in themselves to subdue the nations that possessed it. “ Hear, O Israel, thou art to pass over Jor“ dan this day, to go in to possess nations greater " and mightier than thyself, cities great and fen“ced up to heaven ; a people great and tall, the " children of the Anakims, whom thou knoweft, " and of whom thou hast heard say, Who can " stand before the children of Anak? Understand " therefore this day, that the LORD thy God is he * which goeth over before thee as a consuming “ fire : he shall destroy them, and he shall bring “ them down before thy face.-Speak not in thine * heart, after that the LORD thy God hath caft " them out from before thee, saying, For my righ-. “ teousness the Lord hath brought me in to possess “ this land: but for the wickedness of these na6 tions the LORD doth drive them out from before “ thee m.” He in the strongest terms expresses his displeasure at carnal confidence : “ Curfed be “the man that trusteth in man, and maketh flesh * his arm, and whose heart departeth' from the " LORD.” On this account he often punished his people with the greatest severity, and made the very object of their confidence the instrument of their destruction. “ Wo to the rebellious chil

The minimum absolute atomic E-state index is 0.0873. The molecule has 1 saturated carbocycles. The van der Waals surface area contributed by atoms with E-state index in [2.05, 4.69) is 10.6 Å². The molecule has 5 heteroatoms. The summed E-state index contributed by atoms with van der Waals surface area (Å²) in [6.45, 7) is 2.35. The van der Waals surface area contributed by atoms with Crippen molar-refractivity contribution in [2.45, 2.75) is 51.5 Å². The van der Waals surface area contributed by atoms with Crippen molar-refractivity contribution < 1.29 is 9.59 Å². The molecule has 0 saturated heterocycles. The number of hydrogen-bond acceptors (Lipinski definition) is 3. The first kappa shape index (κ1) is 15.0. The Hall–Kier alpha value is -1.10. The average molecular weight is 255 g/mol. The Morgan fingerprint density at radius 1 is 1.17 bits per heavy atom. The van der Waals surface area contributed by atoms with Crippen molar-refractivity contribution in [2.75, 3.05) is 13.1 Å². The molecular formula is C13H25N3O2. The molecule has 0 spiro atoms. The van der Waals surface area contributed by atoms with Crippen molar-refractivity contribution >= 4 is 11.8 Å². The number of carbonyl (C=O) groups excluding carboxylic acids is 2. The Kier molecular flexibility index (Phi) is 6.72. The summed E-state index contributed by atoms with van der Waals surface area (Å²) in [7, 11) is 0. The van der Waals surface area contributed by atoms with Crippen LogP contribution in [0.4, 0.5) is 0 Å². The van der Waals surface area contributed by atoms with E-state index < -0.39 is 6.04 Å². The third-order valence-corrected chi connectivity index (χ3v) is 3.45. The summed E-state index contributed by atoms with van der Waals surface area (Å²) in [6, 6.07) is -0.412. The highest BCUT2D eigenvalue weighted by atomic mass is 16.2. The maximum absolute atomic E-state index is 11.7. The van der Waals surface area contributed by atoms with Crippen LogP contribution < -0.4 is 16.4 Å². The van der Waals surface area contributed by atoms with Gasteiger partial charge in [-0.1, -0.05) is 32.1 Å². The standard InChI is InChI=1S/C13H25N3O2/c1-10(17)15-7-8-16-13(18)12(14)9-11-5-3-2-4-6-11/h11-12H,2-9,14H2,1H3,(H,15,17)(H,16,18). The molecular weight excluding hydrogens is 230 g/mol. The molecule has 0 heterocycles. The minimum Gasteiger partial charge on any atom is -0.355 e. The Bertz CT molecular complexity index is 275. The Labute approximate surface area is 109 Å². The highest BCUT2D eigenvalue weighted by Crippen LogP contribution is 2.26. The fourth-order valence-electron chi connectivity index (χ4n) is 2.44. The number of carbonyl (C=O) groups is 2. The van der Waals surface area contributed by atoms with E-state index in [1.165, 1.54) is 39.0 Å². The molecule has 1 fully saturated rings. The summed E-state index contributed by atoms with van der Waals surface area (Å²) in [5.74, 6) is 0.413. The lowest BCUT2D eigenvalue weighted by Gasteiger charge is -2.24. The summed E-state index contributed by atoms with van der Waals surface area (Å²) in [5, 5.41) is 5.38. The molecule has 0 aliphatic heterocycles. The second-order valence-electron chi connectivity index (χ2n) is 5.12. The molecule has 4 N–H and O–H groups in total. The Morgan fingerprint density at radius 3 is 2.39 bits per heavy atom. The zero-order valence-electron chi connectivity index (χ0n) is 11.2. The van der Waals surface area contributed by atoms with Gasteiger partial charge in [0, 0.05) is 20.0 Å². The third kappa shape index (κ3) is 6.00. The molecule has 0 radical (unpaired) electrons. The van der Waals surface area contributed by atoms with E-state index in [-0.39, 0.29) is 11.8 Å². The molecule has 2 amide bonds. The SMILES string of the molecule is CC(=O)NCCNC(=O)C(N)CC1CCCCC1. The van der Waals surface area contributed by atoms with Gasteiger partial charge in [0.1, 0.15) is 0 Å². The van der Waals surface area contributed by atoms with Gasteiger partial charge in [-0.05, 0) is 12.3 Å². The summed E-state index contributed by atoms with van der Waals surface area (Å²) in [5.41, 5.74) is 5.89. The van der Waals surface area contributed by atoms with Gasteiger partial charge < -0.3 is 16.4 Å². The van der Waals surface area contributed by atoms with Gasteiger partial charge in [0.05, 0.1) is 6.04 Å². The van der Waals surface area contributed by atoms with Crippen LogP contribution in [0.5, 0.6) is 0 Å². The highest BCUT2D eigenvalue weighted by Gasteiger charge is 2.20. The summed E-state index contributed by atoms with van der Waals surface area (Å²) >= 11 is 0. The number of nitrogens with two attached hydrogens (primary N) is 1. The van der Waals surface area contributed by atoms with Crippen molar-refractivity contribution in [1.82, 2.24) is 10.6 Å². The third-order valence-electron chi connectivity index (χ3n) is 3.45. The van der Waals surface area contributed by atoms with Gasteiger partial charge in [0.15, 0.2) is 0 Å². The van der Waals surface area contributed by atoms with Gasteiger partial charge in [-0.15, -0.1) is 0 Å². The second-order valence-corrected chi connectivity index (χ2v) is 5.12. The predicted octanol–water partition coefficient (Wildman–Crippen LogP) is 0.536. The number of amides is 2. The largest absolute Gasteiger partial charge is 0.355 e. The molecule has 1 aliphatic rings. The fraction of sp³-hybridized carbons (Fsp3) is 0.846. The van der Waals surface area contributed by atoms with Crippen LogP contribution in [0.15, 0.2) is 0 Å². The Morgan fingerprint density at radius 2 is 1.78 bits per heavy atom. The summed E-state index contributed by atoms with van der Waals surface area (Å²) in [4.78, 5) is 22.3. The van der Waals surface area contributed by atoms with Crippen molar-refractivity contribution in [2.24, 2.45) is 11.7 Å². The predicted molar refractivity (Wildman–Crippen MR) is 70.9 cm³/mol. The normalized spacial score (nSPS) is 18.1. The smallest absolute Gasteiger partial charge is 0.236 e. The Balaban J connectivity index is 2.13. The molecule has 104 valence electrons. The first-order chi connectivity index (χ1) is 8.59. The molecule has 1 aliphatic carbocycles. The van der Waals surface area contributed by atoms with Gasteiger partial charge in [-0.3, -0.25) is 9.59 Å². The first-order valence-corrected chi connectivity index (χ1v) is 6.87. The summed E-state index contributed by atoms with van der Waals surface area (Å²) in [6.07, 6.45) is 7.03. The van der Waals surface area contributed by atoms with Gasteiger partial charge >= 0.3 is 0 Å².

dren, faith the LORD,—that walk to go down " into Egypt, (and have not asked at my mouth), * to strengthen themselves in the strength of Pha“raoh, and to trust in the shadow of Egypt. -- Therefore all the strength of Pharaoh be your flame, and the trust in the shadow of Egypt
“ your m Deus, ix. 1.-74.
n Jer. xvii. s.